Your Health: Childhood Cancer Awareness Month
Published September 19th, 2013
GAINESVILLE, Fla. -- It's a life-changing diagnosis. Every year in the United States almost 13,000 children will be told they have cancer.
September is Childhood Cancer Awareness Month, and doctors who work in children's oncology devote their life to helping kids beat incredible obstacles.
For some who work at the UF Health Pediatric Cancer Center, they'll literally go to the ends of the earth if it means helping their patients.
Dr. Bill Slayton works in pediatric oncology. Typically his work brings him to the hospital, but this summer it brought him somewhere very different.
"You don't think initially that you're going to be able to do it," Slayton says, "you eventually are at the top of the mountain looking down on Machu Pichu overjoyed that you were actually able to do it."
Dr. Slayton hiked Peru's famed mountain as a part of the Climb for Cancer organization. Started by mountain climber Ron Farb, the Gainesville-based charity leads treks to some of the world's most notable peaks to help raise money and awareness.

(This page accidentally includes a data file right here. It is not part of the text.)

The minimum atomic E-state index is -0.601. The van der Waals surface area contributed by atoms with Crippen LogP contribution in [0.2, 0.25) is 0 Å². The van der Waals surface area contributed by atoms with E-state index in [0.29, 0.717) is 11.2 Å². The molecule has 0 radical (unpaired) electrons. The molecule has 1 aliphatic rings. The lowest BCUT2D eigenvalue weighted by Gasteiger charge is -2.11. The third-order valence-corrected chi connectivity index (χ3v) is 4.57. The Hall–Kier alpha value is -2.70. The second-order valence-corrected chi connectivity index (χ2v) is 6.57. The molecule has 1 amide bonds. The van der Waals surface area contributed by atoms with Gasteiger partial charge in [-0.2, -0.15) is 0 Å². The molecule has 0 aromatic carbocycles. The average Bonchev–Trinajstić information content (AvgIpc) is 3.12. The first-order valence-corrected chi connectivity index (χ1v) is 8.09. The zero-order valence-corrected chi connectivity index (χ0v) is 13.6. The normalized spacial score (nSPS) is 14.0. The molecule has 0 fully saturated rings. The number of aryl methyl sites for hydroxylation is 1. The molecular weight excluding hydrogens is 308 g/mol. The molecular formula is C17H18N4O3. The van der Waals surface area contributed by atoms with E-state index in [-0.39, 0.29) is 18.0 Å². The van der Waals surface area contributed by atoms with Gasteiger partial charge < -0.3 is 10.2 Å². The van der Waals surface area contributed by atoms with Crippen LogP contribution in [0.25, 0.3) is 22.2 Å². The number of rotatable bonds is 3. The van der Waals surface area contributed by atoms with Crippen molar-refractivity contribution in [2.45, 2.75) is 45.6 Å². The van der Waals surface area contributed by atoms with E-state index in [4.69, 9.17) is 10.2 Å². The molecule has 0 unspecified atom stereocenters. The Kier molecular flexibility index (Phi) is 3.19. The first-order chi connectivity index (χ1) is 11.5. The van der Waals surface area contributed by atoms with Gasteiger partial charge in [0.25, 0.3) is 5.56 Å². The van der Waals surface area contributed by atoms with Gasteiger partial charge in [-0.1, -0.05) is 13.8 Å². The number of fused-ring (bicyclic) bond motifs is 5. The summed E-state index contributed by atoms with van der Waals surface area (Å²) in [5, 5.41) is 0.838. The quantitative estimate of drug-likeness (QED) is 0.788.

For Dr. Slayton and his coworker Barbara Bour, the trip has had a big impact on their work. Bour says, in a way, climbing a mountain made it easier to understand what her patients and their families go through as they fight for their lives.
"You just don't know what's going to happen each day or each week," she says, "same thing happened on the trail, each day we would wake up and not know what was going to be facing us."
Climbing a mountain is a show of support that goes a long way for patients like Ava, who with the help of Dr. Slayton beat leukemia.
"There are no medical professionals in the world like pediatric oncology because they are invested in what they do every day in everything," Ava's mother Jennifer Mason says.
It's a journey that has inspired both hikers and patients alike, raising awareness and hope with every climb.
"There's nothing better in the world than standing on top of a mountain looking out at the beauty of the earth," Slayton says, "and helping people is one of the best things we can do, so if you can put those two things together I think it's very worth while."
To learn more about Children's Cancer Awareness month, visit: www.acco.org.
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